Image courtesy of Reynolda House

A Preview of Reynolda House

Reynolds House, Image courtesy of the Reynolda House Museum of American Art
Reynolds House, Image courtesy of the Reynolda House Museum of American Art

Although the primary base of operations for the Trust’s Spring Symposium in Winston-Salem will be the Museum of Early Southern Decorative Arts, our Friday schedule will highlight the city’s twentieth-century heritage. The Friday lectures and an afternoon tour will be hosted at the mother of the local country estate movement, Reynolda House. This will not be the Trust’s first involvement with the property. Rebecca Migdal, a 2012 recipient of a Trust Summer Research Grant, fell in love with the house during a field trip while a fellow in the Winterthur Program in American Material Culture. Her research, a summary of which can be read below, happened at a fortuitous time in Reynolda’s evolution as a museum.

Katherine Reynolds, image courtesy of the Reynolda House Museum of American Art.
Katherine Reynolds, image courtesy of the Reynolda House Museum of American Art.

The Reynolda House Museum of American Art sits at the core of an expansive project spearheaded in the 1910s by Katherine Reynolds, the wife of tobacco magnate R.J. Reynolds. Not one to do things by halves, Katherine oversaw not just the design and construction of the 26,000 square foot “bungalow” but also the acquisition of a 1,067-acre estate that housed a bustling farm village and a working dairy farm with two herds of Jersey cattle—one for milk and one for show.

Although a resident of Winston-Salem for the entirety of her adult life, Katherine Reynolds turned to Philadelphia-based designers to bring her vision into reality: architect Charles Barton Keene and landscape architect Thomas W. Sears.  E. A. Belmont of Wanamaker’s New York executed many of the interior spaces, including two contiguous offices or “dens,” one for Katherine and one for R.J. All three relied on significant guidance from Katherine herself.

Particularly in light of contemporary standards, Katherine was an accomplished businesswoman. She previously worked as a secretary and did more than just dabble in local charitable causes. After R.J.’s untimely death from pancreatic cancer in 1918, Katherine represented her and her children’s interest in his business empire, even going as far to use R.J.’s own office in Reynolda House to meet with his business partners and keep track of their financial interests. After her remarriage to J. Edward Johnston in 1921, she maintained her interest in the Reynolds’ affairs. Following her death from childbirth complications in 1924, the house was held in trust for her children.

During the late 20s and early 30s, much of the original estate was sold off in parcels, many to local families, who built their own country houses, including the Hanes brothers and the Bowman Gray family dwellings that form the rest of the Trust’s Friday itinerary of site visits. A total of 605 acres were also donated to Wake Forest University, whose new campus just to the north of Reynolda House was dedicated in 1951.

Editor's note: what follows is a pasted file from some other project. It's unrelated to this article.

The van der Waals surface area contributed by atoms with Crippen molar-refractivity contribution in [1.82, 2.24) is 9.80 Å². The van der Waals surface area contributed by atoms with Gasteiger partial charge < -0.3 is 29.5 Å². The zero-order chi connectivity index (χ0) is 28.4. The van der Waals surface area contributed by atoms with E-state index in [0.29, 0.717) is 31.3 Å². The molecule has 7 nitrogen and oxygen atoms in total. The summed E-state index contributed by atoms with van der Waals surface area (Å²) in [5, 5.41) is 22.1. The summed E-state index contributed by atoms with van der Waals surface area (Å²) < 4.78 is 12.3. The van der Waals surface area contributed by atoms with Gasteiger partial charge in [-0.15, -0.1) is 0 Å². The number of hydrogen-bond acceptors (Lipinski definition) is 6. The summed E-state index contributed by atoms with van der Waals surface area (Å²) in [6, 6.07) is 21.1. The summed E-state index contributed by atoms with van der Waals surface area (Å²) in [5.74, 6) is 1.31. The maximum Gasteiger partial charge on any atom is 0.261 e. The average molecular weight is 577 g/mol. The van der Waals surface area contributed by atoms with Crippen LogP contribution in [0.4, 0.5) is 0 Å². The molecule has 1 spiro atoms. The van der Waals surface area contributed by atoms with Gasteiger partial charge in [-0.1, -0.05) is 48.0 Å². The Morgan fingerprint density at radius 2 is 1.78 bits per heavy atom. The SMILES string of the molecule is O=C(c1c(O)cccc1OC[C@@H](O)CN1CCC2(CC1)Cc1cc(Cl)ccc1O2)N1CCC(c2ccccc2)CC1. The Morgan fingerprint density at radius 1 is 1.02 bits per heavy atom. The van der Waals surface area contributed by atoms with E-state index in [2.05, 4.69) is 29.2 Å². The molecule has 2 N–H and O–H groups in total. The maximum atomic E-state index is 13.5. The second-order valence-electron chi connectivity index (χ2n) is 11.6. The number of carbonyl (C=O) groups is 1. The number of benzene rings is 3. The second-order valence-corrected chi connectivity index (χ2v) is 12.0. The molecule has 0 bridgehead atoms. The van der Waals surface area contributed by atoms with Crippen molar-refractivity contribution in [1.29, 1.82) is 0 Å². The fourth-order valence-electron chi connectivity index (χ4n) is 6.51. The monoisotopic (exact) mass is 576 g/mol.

Beginning in 1934, Katherine’s daughter, Mary Babcock, raised her own family at Reynolda. In 1967 Mary’s daughter Barbara Babcock Millhouse, along with her father Charles Babcock, turned the house into the Reynolda House Museum of American Art. The original seed collection of nine paintings has turned into a collection of over 300 of the finest examples of American art, many of which have been key parts of national and international exhibits.

In 2002, the Reynolda House Museum of American Art became formally affiliated with Wake Forest University, an institutional partnership that has produced fantastic opportunities for both parties. The collaboration also permitted a 2005 renovation and restoration of the property that added a modern gallery wing behind the historic house, and the return of many of the interior spaces to their 1917 appearance. This restoration initiated a long process of thoroughly reviewing the museum’s collection of family and estate objects, many of which appeared in inventories of the house from the 1920s, but, in a fate familiar to many decorative arts scholars, were subsequently separated from their original context.

Rebecca Migdal’s work focused on R.J. and Katherine’s office suite. Furnished by Wanamaker’s, the spaces initially seemed to rigidly adhere to gendered expectations, with Katherine’s brighter and smaller office showcasing light, French-inspired furniture, a style often found in a woman’s boudoir, and R.J.’s study featuring dark woodwork and heavy furniture often proscribed by decorators of the day for a man’s “den.” The more Rebecca delved into the work that actually went on in each of these spaces, the more interesting their function became. Rather than being private retreats, suitable for quiet, personal work, both rooms became the center for managing the Reynolda estate, both for Katherine and her two secretaries, particularly following R.J.’s death. As such, these spaces more closely resembled the modern home office, with telephone extensions and a typewriter serving as the precedents for a computer and fax machine. R.J.’s massive desk referenced antique detailing, including linenfold panels, and its discreetly hidden typewriter compartment proved it to be one of the most modern pieces of furniture available at that time.

The story of Reynolda house as a family home and center of life on a bustling farm is only one aspect of its nearly century-long history. Our Friday lectures, including one by Barbara Babcock Millhouse, Katherine Reynold’s granddaughter and the museum’s founding president, will celebrate this institution’s history and evolving use. We can hardly wait to explore this museum gem that celebrates American art as well as the the 20th-century country house movement.

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